Guide to Creating Automatic Data Optimization (ADO) Policies

Defining Automatic Data Optimization (ADO) Policies

In the previous posting, we discussed enabling Heat Map. The next step is to create the ADO policies. The policies:

Define WHICH condition fires an action; for example:

  • Low data access
  • No access
  • No data modification (updates/deletes/inserts on row or DDL ALTER statement on a segment)
  • Object/row creation

Define WHEN the policy takes effect (a metric is computed based on statistics like):

  • Number of accesses by ROWID
  • Number of full table scans
  • In the time period specified by the policy
  • For example, after n days or months or years of low or no data access AFTER 3 MONTHS OF LOW ACCESS

The next part of creating the ADO policy is to define the action and level of execution, for example:
ado policiesNext, we define the automatic action and the level of execution. Specify the action to take (possible actions in the first column in the chart above).

Specify:

  • Compression and which type of compression
  • Data movement to another storage tier
  • Both when defining two policies on the same segment

There are four possible levels of execution:

  • ROW: Row-level ADO policies can only be created based on modification time
  • SEGMENT: Segment-level ADO policies can apply to tables or partitions
  • GROUP: Group-level ADO policies indicate that the table’s SecureFile LOBs are compressed while global indexes are maintained
  • TABLESPACE: A default ADO policy defined on a tablespace applies to all segments created in the tablespace

Compression can occur while data is being inserted, updated, or bulk-loaded into a table:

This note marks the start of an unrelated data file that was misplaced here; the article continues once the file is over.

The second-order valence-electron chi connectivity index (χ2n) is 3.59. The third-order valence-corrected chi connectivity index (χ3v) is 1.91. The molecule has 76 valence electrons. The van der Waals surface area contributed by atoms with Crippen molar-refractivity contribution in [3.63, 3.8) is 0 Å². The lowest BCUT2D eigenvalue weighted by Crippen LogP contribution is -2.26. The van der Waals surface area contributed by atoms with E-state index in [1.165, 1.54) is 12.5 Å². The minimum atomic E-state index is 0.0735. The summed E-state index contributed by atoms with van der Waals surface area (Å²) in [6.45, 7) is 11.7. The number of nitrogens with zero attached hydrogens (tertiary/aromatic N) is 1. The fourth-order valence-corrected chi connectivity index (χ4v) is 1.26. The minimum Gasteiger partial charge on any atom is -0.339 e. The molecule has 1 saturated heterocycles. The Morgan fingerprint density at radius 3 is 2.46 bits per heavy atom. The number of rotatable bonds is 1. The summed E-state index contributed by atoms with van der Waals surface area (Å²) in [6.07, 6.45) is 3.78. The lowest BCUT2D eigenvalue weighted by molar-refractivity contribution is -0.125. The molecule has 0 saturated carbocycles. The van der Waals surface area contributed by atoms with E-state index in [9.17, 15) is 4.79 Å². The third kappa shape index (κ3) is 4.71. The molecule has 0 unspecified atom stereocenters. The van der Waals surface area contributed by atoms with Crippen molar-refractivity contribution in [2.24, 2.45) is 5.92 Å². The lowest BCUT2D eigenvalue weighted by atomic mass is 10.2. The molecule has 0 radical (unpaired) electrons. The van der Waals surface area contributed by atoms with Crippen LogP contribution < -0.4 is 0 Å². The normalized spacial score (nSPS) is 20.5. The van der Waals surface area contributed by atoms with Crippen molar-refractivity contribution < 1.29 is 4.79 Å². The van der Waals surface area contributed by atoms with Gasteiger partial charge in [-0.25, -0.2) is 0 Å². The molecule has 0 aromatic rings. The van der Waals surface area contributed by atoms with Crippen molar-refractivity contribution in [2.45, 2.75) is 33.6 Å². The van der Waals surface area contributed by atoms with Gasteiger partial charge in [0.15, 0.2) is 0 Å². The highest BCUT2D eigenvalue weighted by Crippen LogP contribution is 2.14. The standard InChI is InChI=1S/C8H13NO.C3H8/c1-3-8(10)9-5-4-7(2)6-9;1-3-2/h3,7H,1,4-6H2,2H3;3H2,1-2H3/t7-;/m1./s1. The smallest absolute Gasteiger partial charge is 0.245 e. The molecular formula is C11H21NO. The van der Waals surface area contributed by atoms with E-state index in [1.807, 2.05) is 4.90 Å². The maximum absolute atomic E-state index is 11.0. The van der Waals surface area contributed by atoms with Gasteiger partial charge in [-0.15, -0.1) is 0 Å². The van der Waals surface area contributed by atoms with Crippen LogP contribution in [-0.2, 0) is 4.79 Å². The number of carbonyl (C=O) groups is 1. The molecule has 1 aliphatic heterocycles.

• ROW STORE COMPRESS BASIC or ADVANCED is used for rows inserted without using direct-path insert and updated rows.  This option requires the Advanced Compression option (ACO).
  • ROW STORE COMPRESS ADVANCED is the syntax used with the Advanced Row Compression feature.  Called OLTP Table Compression in Oracle 11g.  Requires the Advanced Compression option (ACO).
  • COLUMN STORE COMPRESS FOR QUERY LOW or HIGH provides a higher level of compression than ROW STORE compression.  This is commonly referred to as Columnar Compression or HCC.  This option works well when load performance is critical, frequent queries are run against the table, and no normal DML is expected.
  • COLUMN STORE COMPRESS FOR ARCHIVE LOW/ARCHIVE HIGH compression provides the highest level of compression, also a part of HCC.  Works well for infrequently accessed data, mostly for read-only data
  • HCC requires Exadata, Sun ZFS Storage Appliance, or Pillar Axiom Storage System.

Examples of Creating Compression Policies:

This example sets a default tablespace-wide ADO policy. Segments stored in the tablespace inherit the automatic compression with level ROW STORE COMPRESS ADVANCED and occurs after 30 days of low access.

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LOW ACCESS means when a policy condition relies on access time, a metric is computed based on statistics in the time period specified by the policy:

  • Number of accesses by RowID
  • Number of full table scans
  • Number of DMLs

The metric would weight these statistics based on the source and target compression levels of the policy. If the target compression is ARCHIVE HIGH, the metric would give a very high weight to DMLs and row lookups as opposed to full table scans.

The following examples set a segment-level ADO policy. Segments stored in the tablespace inherit the automatic compression with level ROW STORE COMPRESS ADVANCED.

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Creating Storage Tiering Policy

The second possible action is data movement to another storage tier. It may be to a lower-cost storage tier or a higher-performance storage tier. The only possible scope for data movement is at the segment level.